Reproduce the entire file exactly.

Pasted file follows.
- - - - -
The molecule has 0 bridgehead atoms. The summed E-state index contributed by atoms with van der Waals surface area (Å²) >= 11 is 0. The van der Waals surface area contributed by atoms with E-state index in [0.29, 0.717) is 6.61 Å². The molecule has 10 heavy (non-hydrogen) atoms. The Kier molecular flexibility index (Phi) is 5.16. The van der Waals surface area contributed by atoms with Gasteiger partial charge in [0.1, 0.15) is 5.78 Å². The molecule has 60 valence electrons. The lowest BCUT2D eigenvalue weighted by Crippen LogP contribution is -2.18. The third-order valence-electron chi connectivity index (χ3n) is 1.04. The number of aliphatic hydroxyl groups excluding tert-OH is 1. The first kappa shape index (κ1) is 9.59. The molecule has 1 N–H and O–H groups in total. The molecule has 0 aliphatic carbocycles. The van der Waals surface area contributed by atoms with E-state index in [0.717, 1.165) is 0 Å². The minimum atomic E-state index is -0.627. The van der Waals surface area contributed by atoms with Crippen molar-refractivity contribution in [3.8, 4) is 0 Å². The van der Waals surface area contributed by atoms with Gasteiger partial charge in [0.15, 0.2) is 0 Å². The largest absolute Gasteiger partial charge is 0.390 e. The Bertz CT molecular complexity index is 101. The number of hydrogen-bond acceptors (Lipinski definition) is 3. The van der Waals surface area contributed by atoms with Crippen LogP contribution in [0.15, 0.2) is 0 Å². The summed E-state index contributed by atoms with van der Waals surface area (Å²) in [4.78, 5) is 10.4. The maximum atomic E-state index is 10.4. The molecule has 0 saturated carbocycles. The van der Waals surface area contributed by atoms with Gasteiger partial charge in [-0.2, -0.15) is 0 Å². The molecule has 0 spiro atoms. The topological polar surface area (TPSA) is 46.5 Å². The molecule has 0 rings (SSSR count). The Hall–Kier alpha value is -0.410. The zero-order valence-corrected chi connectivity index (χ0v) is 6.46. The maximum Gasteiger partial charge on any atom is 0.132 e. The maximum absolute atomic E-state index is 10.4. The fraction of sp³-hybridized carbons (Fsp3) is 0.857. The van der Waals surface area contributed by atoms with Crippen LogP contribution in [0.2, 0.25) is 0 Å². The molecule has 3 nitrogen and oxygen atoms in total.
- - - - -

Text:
The molecule has 0 bridgehead atoms. The summed E-state index contributed by atoms with van der Waals surface area (Å²) >= 11 is 0. The van der Waals surface area contributed by atoms with E-state index in [0.29, 0.717) is 6.61 Å². The molecule has 10 heavy (non-hydrogen) atoms. The Kier molecular flexibility index (Phi) is 5.16. The van der Waals surface area contributed by atoms with Gasteiger partial charge in [0.1, 0.15) is 5.78 Å². The molecule has 60 valence electrons. The lowest BCUT2D eigenvalue weighted by Crippen LogP contribution is -2.18. The third-order valence-electron chi connectivity index (χ3n) is 1.04. The number of aliphatic hydroxyl groups excluding tert-OH is 1. The first kappa shape index (κ1) is 9.59. The molecule has 1 N–H and O–H groups in total. The molecule has 0 aliphatic carbocycles. The van der Waals surface area contributed by atoms with E-state index in [0.717, 1.165) is 0 Å². The minimum atomic E-state index is -0.627. The van der Waals surface area contributed by atoms with Crippen molar-refractivity contribution in [3.8, 4) is 0 Å². The van der Waals surface area contributed by atoms with Gasteiger partial charge in [0.15, 0.2) is 0 Å². The largest absolute Gasteiger partial charge is 0.390 e. The Bertz CT molecular complexity index is 101. The number of hydrogen-bond acceptors (Lipinski definition) is 3. The van der Waals surface area contributed by atoms with Crippen LogP contribution in [0.15, 0.2) is 0 Å². The summed E-state index contributed by atoms with van der Waals surface area (Å²) in [4.78, 5) is 10.4. The maximum atomic E-state index is 10.4. The molecule has 0 saturated carbocycles. The van der Waals surface area contributed by atoms with Gasteiger partial charge in [-0.2, -0.15) is 0 Å². The molecule has 0 spiro atoms. The topological polar surface area (TPSA) is 46.5 Å². The molecule has 0 rings (SSSR count). The Hall–Kier alpha value is -0.410. The zero-order valence-corrected chi connectivity index (χ0v) is 6.46. The maximum Gasteiger partial charge on any atom is 0.132 e. The maximum absolute atomic E-state index is 10.4. The fraction of sp³-hybridized carbons (Fsp3) is 0.857. The van der Waals surface area contributed by atoms with Crippen LogP contribution in [0.2, 0.25) is 0 Å². The molecule has 3 nitrogen and oxygen atoms in total.